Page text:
Reinventing Europe

Course requirements

  • 40% for class attendance and activity,
  • 10% for short midterm essay (cca. 3,000 words)
  • 10% for presentation,
  • 40% for academic essay (7,000-8,000 words).

Assigned weekly readings are listed below.

Course description

During the decade following 1989, the EU arrived at a crossroads. After the commitment incorporated into the Maastricht Treaty to open up towards the former Soviet bloc countries of Eastern and Central Europe, it became increasingly clear that the successful and sophisticated community method elaborated by the founding fathers was not going to guarantee the success of the Eastern enlargement.  The mediation between intergovernmental and supranational institutions (to remove obstacles to deepening and widening integration) has already slowed down among the EU 15.  The perspective of a „Big Bang” enlargement leading to   EU 25/27 made it  clear that radical institutional reforms are needed if the EU wants to speed up its decisionmaking procedures and enhance its efficiency as a global player or, in the worst case, to avoid desintegration.

One of the core problems of the European construction, largely responsible for its inefficiency, is the ‘democratic deficit’, i.e. the lack of legitimacy of  its supranational institutions and non-elected polititians.  Facing and understanding the unfolding crisis of the integration process,  a few outstanding politicians and visionaries of the EU, such as Joschka Fischer and Jaques Delors, initiated a sincere and open debate about the „Future of Europe” in 2000.  Despite deep-going self-criticism and serious attempts at a new dialogue with EU-citizens, the Nice Treaty brought negative results: it has reinforced intergovernmentalism, secret diplomacy and lack of transparency.  Europe was crying for reforms and  for new long-term visions, but most of its leaders got stuck with short-sighted, national interests. It is still hard to know what the finalité of European construction will look like.  Definitions during the past decade have certainly moved from negative towards more affirmative characterizations.  Instead of an “unidentifiable political object “ (Delors), one can speak today of a “post modern empire of neo-medieval character” or about the  political invention of “network-governance” with a problem-solving strategy of a “negotiating marathon”.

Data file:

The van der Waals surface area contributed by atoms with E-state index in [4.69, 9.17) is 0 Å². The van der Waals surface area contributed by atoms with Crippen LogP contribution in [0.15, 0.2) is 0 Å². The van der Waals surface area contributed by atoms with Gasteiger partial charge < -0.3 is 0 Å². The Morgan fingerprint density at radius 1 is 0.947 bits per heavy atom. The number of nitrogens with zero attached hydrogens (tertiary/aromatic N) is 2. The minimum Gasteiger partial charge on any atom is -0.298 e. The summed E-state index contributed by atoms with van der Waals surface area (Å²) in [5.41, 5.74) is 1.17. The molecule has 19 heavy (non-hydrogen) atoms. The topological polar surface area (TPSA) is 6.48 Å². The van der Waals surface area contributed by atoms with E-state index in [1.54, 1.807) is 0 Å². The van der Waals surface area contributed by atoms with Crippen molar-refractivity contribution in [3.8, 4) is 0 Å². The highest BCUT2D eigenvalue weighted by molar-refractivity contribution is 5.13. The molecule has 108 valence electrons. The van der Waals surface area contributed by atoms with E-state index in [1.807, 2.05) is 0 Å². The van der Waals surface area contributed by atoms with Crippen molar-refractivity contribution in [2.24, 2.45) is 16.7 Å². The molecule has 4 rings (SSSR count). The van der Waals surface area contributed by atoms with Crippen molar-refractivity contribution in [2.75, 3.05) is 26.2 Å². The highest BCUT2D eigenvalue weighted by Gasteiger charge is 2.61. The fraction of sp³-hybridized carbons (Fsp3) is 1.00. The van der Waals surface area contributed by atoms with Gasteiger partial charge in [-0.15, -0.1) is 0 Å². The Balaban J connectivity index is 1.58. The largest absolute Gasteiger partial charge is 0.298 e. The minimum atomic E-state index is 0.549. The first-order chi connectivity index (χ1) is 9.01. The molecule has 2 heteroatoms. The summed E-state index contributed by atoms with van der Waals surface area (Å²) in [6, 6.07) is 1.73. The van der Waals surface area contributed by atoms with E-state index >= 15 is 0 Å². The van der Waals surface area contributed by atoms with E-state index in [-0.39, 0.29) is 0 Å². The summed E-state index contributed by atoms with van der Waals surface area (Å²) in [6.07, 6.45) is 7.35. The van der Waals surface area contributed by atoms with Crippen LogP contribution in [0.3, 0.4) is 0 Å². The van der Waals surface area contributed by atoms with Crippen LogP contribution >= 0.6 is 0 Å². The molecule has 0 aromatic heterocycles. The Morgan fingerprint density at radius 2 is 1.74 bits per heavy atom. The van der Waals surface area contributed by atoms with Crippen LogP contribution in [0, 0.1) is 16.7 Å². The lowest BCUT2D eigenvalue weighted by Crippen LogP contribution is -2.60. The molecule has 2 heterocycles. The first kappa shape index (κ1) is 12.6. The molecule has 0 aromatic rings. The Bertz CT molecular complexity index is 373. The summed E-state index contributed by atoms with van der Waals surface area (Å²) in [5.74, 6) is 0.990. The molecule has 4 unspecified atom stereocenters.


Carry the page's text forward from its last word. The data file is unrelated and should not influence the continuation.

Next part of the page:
Office phone: 8450619

Office hours: Tuesday 1-3 PM

Contact: fmiszlivetz(-at-)yahoo.com

 

Week 1

Who started European integration? Unique collision of determining circumstances after WWII. The geopolitical situation. Poverty, reconstruction and ideology in postwar Western Europe. Marshall Aid and the Red Army

Readings:

Dedman, Martin J.: The Origins and Development of the European Union 1945-1995 : A History of European Integration, London, New York, Routledge, 1996. (pp 1-51)(pp 52-103)(pp 104-137) Google book form

Monnet, Jean: Memoirs. London: Collins, 1978. Part One. (Chapters 1-7)

Week 2

Towards the first supranational institutions created by competing nationstates and former enemies. Jean Monnet and the founding fathers vis-a-vis political and economic nationalism

Reading:

Monnet, Jean: Memoirs. London: Collins, 1978. Part Two. (Chapters 9-14 and Chapters 15-21)

Week 3

Federation or Confederation, Between intergovernmentalism and supranationalism: the challenge for European democracies to invent a new political power. The problems of member states as nation states.
Competing definitions of the EU:

  • an ‘unidentifiable political object (Jacques Delors),
  • a ‘non-state’ and ‘non-nation’ (Philippe C. Schmitter)
  • unity in diversity?,
  • network governance?,
  • negotiating marathon?

Readings:

Delanty, Gerard and Rumford, Chris: Rethinking Europe. New York: Routledge, 2005 (pp 50-95 and 102-105)

Miszlivetz, Ferenc: The Birth of a New Sovereign. In: Society and Economy. Vol. 25, No.3, 2003, (pp 283-307).

Menon, Anand and Wright, Vincent: From the Nation State to Europe? Oxford, 2001. (pp 9-51) and (pp 56-93)

Week 4

After the fall of the Berlin Wall: Europe at crossroads. Early reactions between hesitation and enthusiasm. Mitigating or sharpening conflicts? The war and disintegration of Yugoslavia

Readings:

Delanty, Gerard: Europe Becoming: The Civilizational Consequences of Enlargement In:  Ralf Rogowski and Charles Turner (ed.). The Shape of the New Europe, Cambridge University Press, 2006, (pp 125-146).

Jensen, Jody (ed.), Europe Bound: Faultlines and Frontlines of Security in the Balkans, Szombathely, Savaria University Press, 2003,  (pp 15-38, 287-313, and pp 314-367)

Week 5

Towards a multilevel governance and transnational democracy? Experimenting with expanding the scope and size of democracy in Europe. The major question  of this session is whether democracy is possible on a supranational level and if so, how to make it functioning.

Readings:

Schmitter, Philippe C.: How to Democratize the EU and Why Bother? Lanham:Rowman & Littlefield, 2000. – (pp 1-23 and 115-135)

Schmidt,Vivian A. Democracy in Europe. The EU and national polities. Oxford University Press, 2006. – (pp 1-49 and 50-101)

Week 6

Citizenship in Europe. States have been defined in terms of insiders (citizens) and outsiders (foreigners). The European Union supercedes this traditional distinction by removing the capability of its member states to differentiate between their own citizens and those of other EU member states. European citizenship not only provides Europeans with choices about where to live but also forces member states to respect those choices.